in collection including the joint invoicing and
deposit in a common supervised account. The
measures have partially sealed some loopholes
that led to revenue leakages and cutting of un-
necessary costs.
The anticipated passage of Copyright
Amendment Bill 2017 will assist KECOBO to
further stamp its authority in the management
of Collecting Societies.
The collection methodologies are similar
to those of other collecting societies globally.
Tariffs are set and collected by among others,
taking measurement of business premises.
Users have complained about the tariffs,
stating they are quite high and proposing their
own procedures for determination of tariffs.
The suggestions have not received traction with
collecting societies as they are afraid of losing
royalty income. The impasse often leads to un-
necessary litigation.
The historically poor compliance places a
heavy burden on the few that the collecting so-
cieties can reach to make up for the rest who fall
through the net, usually by design.
Sadly, those who have not complied were
the loudest critics about the poor pay to artists.
The poor compliance represents a big threat
to artists’ rights as it puts into question the
future of these organisations. The collecting
societies must adapt to local and technologi-
cal realities. The payment of copyright dues is
clearly a new concept to many business owners
who use copyright works. It is hard for them to
understand and comply especially in a difcult
economic environment.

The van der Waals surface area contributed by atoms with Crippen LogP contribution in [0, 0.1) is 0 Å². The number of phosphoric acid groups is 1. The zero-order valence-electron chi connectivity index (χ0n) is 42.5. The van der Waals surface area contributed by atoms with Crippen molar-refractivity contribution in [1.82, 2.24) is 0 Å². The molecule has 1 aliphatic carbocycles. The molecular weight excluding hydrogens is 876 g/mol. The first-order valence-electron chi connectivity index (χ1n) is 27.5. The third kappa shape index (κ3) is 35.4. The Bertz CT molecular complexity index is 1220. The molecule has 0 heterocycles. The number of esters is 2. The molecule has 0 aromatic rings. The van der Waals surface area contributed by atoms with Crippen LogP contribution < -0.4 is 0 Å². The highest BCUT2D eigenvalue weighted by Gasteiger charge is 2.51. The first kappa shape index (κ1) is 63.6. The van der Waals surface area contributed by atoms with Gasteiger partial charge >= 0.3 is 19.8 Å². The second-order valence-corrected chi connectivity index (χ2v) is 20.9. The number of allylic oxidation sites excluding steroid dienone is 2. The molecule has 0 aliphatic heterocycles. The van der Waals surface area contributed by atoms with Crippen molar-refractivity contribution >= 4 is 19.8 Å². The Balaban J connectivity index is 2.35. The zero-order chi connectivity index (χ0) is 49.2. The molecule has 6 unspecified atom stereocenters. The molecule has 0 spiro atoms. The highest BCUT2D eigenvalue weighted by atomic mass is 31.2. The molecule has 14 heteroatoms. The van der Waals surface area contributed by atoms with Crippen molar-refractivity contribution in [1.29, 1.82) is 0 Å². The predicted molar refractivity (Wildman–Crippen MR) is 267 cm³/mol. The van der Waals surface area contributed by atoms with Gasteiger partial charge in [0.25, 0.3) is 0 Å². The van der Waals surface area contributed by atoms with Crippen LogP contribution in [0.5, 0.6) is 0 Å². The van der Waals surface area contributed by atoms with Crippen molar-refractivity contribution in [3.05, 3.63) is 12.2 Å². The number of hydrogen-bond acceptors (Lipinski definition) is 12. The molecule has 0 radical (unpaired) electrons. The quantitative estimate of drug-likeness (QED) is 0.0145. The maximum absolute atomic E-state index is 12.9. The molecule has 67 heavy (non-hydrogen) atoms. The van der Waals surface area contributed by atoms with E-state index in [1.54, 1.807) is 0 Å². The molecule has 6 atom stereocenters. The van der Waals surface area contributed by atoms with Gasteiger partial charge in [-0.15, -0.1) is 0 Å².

Technology has the potential of providing
the collecting societies with new tools and ap-
proaches to collection of royalties. The Kenya
Copyright Board has been toying with meth-
ods of collection that do not involve direct
contact with the users and the use of police in
These include imposing a music levy on
food and hotel establishments to be collected
in the same manner as catering levy, music levy
on alcoholic beverages, a subscription model
for media houses that pays for every song
played and a at royalty at NTSA licence desk.
Universities can collect a nominal fee for the
photocopies done in the campuses in favour
of book authors’ royalty. Any shortfall can be
made up from at rate collections.
Subject to an impact study and the setting
of appropriate fees on those platforms, this
can be implemented as soon as next year. Of
course this will depend on whether other gov-
ernment agencies and ministries, especially the
Treasury, approve the decision. If this is imple-
mented, the amount of royalties payable to art-
ists might increase while businesses would run
smoothly. This system will nally deliver for
artists an important campaign promise.
Mr Sigei is the Executive Director,
Kenya Copyright Board.
KECOBO Executive Director Mr Edward Sigei congratulates the Chairmen of MCSK, KAMP and
PRISK after they signed a joint Communique committing to abide by conditions given by KECOBO,
collect royalties jointly and distribute at least 70 percent of royalties collected to members.
Why royalties for artists
are bound to improve in future